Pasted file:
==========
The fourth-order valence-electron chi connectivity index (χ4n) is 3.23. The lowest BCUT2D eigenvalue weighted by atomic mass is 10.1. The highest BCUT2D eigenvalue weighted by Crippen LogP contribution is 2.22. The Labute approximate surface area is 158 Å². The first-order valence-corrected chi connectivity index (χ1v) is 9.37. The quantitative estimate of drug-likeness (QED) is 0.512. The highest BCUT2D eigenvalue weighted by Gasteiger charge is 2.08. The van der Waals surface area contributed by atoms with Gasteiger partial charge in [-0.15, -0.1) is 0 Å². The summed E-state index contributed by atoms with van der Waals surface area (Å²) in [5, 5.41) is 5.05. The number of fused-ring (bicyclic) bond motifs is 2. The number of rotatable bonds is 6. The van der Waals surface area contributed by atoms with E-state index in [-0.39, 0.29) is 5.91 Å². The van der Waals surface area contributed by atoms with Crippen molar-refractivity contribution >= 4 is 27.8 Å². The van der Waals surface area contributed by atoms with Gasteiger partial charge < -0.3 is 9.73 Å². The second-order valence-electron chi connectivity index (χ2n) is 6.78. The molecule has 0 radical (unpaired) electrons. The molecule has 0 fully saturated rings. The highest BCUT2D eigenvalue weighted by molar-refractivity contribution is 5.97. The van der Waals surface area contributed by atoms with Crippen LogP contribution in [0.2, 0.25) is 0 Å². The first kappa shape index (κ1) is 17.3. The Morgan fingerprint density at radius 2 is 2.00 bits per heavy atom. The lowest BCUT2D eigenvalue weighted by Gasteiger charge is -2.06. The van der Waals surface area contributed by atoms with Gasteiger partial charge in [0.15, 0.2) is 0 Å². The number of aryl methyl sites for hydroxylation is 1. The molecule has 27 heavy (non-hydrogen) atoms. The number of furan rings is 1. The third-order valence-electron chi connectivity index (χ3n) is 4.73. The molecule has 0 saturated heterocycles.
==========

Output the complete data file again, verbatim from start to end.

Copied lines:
The fourth-order valence-electron chi connectivity index (χ4n) is 3.23. The lowest BCUT2D eigenvalue weighted by atomic mass is 10.1. The highest BCUT2D eigenvalue weighted by Crippen LogP contribution is 2.22. The Labute approximate surface area is 158 Å². The first-order valence-corrected chi connectivity index (χ1v) is 9.37. The quantitative estimate of drug-likeness (QED) is 0.512. The highest BCUT2D eigenvalue weighted by Gasteiger charge is 2.08. The van der Waals surface area contributed by atoms with Gasteiger partial charge in [-0.15, -0.1) is 0 Å². The summed E-state index contributed by atoms with van der Waals surface area (Å²) in [5, 5.41) is 5.05. The number of fused-ring (bicyclic) bond motifs is 2. The number of rotatable bonds is 6. The van der Waals surface area contributed by atoms with E-state index in [-0.39, 0.29) is 5.91 Å². The van der Waals surface area contributed by atoms with Crippen molar-refractivity contribution >= 4 is 27.8 Å². The van der Waals surface area contributed by atoms with Gasteiger partial charge < -0.3 is 9.73 Å². The second-order valence-electron chi connectivity index (χ2n) is 6.78. The molecule has 0 radical (unpaired) electrons. The molecule has 0 fully saturated rings. The highest BCUT2D eigenvalue weighted by molar-refractivity contribution is 5.97. The van der Waals surface area contributed by atoms with Crippen LogP contribution in [0.2, 0.25) is 0 Å². The first kappa shape index (κ1) is 17.3. The Morgan fingerprint density at radius 2 is 2.00 bits per heavy atom. The lowest BCUT2D eigenvalue weighted by Gasteiger charge is -2.06. The van der Waals surface area contributed by atoms with Gasteiger partial charge in [0.15, 0.2) is 0 Å². The number of aryl methyl sites for hydroxylation is 1. The molecule has 27 heavy (non-hydrogen) atoms. The number of furan rings is 1. The third-order valence-electron chi connectivity index (χ3n) is 4.73. The molecule has 0 saturated heterocycles.